On the software side, there were already a number of built in TensorFlow models that...Read more »
The current assortment of available scientific tools for environmental monitoring, field science, and data-driven storytelling is too expensive, unnecessarily proprietary, and not user friendly.
At FieldKit, we want to create an environmental monitoring platform that’s accessible to everyone – that is, low cost and available to experts and amateurs alike. The FieldKit app plays a critical role in setting up the physical environmental sensors. These two elements have to feel like complementary parts of the same overall FieldKit experience. Our goal is to create a seamless hardware-app experience that is engaging and reassuring for all our users.
The Design Process
To create a seamless user experience, we followed the design-thinking process of user and landscape research, problem definition, and solution design and testing through iterative prototyping:
User Interviews: Empathize and understand users’ needs and pain points
Competitive Landscape Research: Research of the environmental monitoring industry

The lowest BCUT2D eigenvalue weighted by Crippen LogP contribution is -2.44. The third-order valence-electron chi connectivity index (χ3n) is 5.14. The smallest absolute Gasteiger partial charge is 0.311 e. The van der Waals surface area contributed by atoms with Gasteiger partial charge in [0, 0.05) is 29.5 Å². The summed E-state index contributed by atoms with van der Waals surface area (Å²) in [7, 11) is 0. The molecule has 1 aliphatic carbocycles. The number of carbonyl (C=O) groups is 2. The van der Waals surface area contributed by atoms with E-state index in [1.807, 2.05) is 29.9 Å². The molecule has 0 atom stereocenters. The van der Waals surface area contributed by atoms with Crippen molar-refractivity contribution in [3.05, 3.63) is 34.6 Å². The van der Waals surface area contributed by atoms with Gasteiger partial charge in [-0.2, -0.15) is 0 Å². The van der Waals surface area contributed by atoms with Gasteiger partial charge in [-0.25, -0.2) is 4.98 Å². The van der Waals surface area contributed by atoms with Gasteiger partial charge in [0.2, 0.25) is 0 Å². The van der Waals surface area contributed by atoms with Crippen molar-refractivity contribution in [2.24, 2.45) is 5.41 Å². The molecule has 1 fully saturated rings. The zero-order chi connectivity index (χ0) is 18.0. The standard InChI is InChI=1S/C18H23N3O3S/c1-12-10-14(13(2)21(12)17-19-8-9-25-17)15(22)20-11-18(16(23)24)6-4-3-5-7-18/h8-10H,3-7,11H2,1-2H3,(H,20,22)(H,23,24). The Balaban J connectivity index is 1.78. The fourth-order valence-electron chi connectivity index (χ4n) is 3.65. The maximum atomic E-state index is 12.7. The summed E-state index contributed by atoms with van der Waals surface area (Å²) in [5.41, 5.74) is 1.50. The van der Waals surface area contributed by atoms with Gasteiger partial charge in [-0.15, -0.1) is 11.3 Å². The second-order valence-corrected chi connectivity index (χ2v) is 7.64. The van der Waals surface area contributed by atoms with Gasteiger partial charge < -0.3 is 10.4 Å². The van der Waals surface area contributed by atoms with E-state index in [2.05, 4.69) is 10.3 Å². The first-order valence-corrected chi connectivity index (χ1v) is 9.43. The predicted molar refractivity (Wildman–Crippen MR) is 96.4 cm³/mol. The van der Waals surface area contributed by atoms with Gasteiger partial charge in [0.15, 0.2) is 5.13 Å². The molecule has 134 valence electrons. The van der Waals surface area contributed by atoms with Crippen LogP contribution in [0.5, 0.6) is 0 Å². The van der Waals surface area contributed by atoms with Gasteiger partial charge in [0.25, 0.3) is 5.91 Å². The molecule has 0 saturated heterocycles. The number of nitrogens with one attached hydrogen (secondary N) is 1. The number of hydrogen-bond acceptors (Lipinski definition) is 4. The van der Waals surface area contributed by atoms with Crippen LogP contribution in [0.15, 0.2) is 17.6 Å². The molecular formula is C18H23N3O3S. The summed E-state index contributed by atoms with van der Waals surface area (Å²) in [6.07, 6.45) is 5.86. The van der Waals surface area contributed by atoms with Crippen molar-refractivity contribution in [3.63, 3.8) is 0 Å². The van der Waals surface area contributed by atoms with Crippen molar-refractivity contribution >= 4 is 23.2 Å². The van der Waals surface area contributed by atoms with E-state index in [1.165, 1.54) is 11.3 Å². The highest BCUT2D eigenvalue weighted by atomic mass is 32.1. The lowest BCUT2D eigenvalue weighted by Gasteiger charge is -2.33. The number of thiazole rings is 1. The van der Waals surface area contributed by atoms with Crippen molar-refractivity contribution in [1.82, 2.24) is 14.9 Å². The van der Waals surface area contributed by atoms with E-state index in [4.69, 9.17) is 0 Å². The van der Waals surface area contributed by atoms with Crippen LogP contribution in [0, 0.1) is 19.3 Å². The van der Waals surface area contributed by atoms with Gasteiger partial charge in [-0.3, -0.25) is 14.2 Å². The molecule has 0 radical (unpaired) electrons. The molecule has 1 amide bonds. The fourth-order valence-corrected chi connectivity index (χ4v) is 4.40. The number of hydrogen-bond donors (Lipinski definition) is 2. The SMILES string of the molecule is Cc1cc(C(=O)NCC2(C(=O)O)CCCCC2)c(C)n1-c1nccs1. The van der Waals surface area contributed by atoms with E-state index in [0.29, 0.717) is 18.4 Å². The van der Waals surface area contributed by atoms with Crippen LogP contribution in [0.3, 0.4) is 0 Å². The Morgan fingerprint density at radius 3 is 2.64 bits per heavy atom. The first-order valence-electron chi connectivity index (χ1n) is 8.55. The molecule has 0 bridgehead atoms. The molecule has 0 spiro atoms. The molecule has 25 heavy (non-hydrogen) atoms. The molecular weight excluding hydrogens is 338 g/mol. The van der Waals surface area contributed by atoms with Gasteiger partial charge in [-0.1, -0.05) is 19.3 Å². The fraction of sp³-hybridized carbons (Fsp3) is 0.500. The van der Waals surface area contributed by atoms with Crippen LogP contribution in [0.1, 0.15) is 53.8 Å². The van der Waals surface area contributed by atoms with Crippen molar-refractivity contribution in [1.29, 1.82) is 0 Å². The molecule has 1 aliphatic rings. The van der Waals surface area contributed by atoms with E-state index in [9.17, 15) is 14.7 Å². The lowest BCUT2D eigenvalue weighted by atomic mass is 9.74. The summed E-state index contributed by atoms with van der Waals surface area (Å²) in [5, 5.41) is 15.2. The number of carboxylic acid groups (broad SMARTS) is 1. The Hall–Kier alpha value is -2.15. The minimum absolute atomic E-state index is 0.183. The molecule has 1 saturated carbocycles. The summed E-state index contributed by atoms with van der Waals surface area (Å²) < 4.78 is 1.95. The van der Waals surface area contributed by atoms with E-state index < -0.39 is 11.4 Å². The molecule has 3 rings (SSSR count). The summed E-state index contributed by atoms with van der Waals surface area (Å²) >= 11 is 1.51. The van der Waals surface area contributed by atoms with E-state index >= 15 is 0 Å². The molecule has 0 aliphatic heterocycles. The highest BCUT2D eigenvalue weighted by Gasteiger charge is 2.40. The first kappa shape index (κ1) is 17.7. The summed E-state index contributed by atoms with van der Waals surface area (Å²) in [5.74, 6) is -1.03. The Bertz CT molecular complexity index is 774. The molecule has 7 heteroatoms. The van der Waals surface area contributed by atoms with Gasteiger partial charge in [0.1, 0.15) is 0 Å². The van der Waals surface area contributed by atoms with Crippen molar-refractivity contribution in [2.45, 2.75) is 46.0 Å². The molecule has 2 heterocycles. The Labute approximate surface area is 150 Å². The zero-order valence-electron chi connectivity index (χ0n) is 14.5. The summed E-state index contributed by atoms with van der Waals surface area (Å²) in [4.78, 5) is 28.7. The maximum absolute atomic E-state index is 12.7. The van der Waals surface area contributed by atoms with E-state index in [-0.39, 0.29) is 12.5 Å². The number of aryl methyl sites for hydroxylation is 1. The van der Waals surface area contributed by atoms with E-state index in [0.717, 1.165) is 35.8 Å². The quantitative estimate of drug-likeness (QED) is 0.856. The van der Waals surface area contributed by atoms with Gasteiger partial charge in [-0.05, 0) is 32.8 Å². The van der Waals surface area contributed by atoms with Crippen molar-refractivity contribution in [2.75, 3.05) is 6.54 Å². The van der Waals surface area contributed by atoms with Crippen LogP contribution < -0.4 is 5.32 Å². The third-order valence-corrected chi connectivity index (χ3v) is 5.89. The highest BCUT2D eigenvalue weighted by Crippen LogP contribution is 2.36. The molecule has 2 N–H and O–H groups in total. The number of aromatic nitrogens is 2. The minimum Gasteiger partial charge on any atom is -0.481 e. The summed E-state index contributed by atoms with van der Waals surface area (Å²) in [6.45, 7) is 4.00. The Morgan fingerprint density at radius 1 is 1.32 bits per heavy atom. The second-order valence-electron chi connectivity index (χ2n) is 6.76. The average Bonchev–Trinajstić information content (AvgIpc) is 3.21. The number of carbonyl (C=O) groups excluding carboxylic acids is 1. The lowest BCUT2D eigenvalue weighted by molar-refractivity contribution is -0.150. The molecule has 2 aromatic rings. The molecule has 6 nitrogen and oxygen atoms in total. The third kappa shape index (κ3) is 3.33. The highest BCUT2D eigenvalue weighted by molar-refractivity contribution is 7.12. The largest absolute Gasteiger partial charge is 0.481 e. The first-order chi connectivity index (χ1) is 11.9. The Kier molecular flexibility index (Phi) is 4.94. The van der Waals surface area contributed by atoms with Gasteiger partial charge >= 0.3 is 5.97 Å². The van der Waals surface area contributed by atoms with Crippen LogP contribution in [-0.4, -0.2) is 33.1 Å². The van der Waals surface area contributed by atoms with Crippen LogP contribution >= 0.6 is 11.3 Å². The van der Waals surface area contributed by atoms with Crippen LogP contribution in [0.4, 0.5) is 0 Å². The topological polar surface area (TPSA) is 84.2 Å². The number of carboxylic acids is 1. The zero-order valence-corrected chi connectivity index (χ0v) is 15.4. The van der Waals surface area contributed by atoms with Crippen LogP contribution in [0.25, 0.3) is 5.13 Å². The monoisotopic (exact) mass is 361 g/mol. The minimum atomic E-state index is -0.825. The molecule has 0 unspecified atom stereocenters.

Designing and Prototyping: Creating the user flow, wireframes, and prototypes
To better understand what features would be useful in the software, we first had to understand the users. Who are our users, and what were their current behaviors, needs, and concerns? How might our findings help us design an experience that brings them value?
FieldKit User Personas
Overall, we conducted 18 user interviews from a variety of target user types – field scientists, educators, citizen scientists, and environmental justice advocates. During the interviewing process we discovered that generally these roles interact with FieldKit at different levels – either as a data collector, a data author, or a data consumer. For example, we learned that field scientists were not actually going to out into the field to deploy sensors and collect data, the graduate students were doing that. The field scientists were the data authors, setting up the project parameters for Graduate Students (data collectors). This discovery focused our efforts to subsequently interview graduate students in order to create a new persona and gain further insight.
We found that the 5 different user personas that had unique behaviors, all had similar needs. The main concerns were easy to use and easy to visualize the data. We took user feedback a step further by collecting data through an online survey. The survey included questions about their role, what sensors are most interesting, and what features were important.